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The two feedback studies explored the role for smart water metering technology in providing access to detailed water-use information to household consumers. Both trials reported water consumption saving effects, concrete behaviour changes, changes in household water-using appliances and improvements in awareness of water use. Detailed results from both trials are presented in Table 2. The results demonstrate that smart water metering has a positive impact to play in terms of water conservation, corroborating other results (Erickson et al. 2012; Fielding et al. 2013), and suggesting that advanced feedback can yield a variety of benefits that can contribute towards a more sustainable consumption of water resources.

Table 2

Impact evaluation

ImpactHWU – paper-based end-use breakdownMHOW – online total water use (near) real-time
Program reach (i.e. % receiving the HWUs; or % that logged on to the MHOW portal, respectively) 100% 30% 
Reported awareness (i.e. % agreeing or strongly agreeing to having):   
  • Awareness of their household's water use

 
86% 73% 
  • Awareness of their household's end-uses of water

 
82% 82% 
  • Awareness of their household's highest use of water

 
100% 91% 
  • The feeling of being informed about their water use

 
91% 91% 
Behaviour change (% reporting changes) 38% 50% 
Water-using infrastructure changes (% reporting changes in terms of): 10% 33% 
  • Efficient shower heads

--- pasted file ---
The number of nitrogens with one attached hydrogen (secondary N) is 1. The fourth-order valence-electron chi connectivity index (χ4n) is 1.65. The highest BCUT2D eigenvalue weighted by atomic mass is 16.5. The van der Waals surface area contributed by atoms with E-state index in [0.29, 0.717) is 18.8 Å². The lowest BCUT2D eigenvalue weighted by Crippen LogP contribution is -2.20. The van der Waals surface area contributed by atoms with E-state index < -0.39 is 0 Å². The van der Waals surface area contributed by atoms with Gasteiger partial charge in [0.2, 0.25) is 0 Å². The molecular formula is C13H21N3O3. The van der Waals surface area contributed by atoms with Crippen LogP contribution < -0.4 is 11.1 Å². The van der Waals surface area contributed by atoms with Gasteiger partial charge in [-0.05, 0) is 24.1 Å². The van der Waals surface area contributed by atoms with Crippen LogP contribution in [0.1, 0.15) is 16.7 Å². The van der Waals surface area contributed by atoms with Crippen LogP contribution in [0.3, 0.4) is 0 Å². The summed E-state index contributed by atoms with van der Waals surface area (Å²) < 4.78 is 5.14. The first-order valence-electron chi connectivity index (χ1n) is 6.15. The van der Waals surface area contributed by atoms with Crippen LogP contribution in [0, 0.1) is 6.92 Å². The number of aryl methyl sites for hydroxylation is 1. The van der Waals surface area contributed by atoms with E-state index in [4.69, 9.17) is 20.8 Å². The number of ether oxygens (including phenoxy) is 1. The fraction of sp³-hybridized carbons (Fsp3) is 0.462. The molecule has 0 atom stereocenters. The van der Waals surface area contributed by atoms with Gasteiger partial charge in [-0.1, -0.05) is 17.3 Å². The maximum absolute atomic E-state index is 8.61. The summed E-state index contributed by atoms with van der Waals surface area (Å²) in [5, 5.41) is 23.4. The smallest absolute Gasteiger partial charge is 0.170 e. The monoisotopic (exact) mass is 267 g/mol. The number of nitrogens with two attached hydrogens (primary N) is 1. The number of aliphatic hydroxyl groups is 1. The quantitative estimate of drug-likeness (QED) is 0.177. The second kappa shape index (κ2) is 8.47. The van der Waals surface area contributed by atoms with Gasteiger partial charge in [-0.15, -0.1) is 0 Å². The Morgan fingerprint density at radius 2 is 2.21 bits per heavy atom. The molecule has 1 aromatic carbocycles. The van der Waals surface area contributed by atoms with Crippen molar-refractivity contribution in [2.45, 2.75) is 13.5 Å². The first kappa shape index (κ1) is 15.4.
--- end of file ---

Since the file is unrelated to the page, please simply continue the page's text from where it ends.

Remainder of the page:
• Water-efficient toilets

 
  • Water-efficient washing machines

 
  • Leak repairs

 
Appeal (i.e. % that found the information interesting) 80%–90% 90% 
Water consumption savings (intervention group relative to the control group) 8%* 4.2% 
Willingness to pay in Australian Dollars (AUD) (per HWU report; or for 1 year's access to the MHOW portal, respectively):   
  • Average

 
AUD 2.50 AUD 5.75 
  • Range

 
AUD 0.50–AUD 10.00 AUD 1.00–AUD 20.00 
ImpactHWU – paper-based end-use breakdownMHOW – online total water use (near) real-time
Program reach (i.e. % receiving the HWUs; or % that logged on to the MHOW portal, respectively) 100% 30% 
Reported awareness (i.e. % agreeing or strongly agreeing to having):   
  • Awareness of their household's water use

 
86% 73% 
  • Awareness of their household's end-uses of water

 
82% 82% 
  • Awareness of their household's highest use of water

 
100% 91% 
  • The feeling of being informed about their water use

 
91% 91% 
Behaviour change (% reporting changes) 38% 50% 
Water-using infrastructure changes (% reporting changes in terms of): 10% 33% 
  • Efficient shower heads

 
  • Water-efficient toilets

 
  • Water-efficient washing machines

 
  • Leak repairs

 
Appeal (i.e. % that found the information interesting) 80%–90% 90% 
Water consumption savings (intervention group relative to the control group) 8%* 4.2% 
Willingness to pay in Australian Dollars (AUD) (per HWU report; or for 1 year's access to the MHOW portal, respectively):   
  • Average

 
AUD 2.50 AUD 5.75 
  • Range

 
AUD 0.50–AUD 10.00 AUD 1.00–AUD 20.00 

Water consumption savings for both studies and MHOW portal logins are based on the entire study samples. All other HWU study impacts are based on the 22/34 recipient households who responded to the evaluation survey (i.e. a 65% response rate); and all other MHOW study impacts are based on the 12/30 user households who responded to the evaluation survey (i.e. a 40% response rate).

*HWU study savings are measured relative to the previous winter. The savings are not statistically significant, possibly due to the moderate sample size.

MHOW study savings are measured over the course of 1 year.

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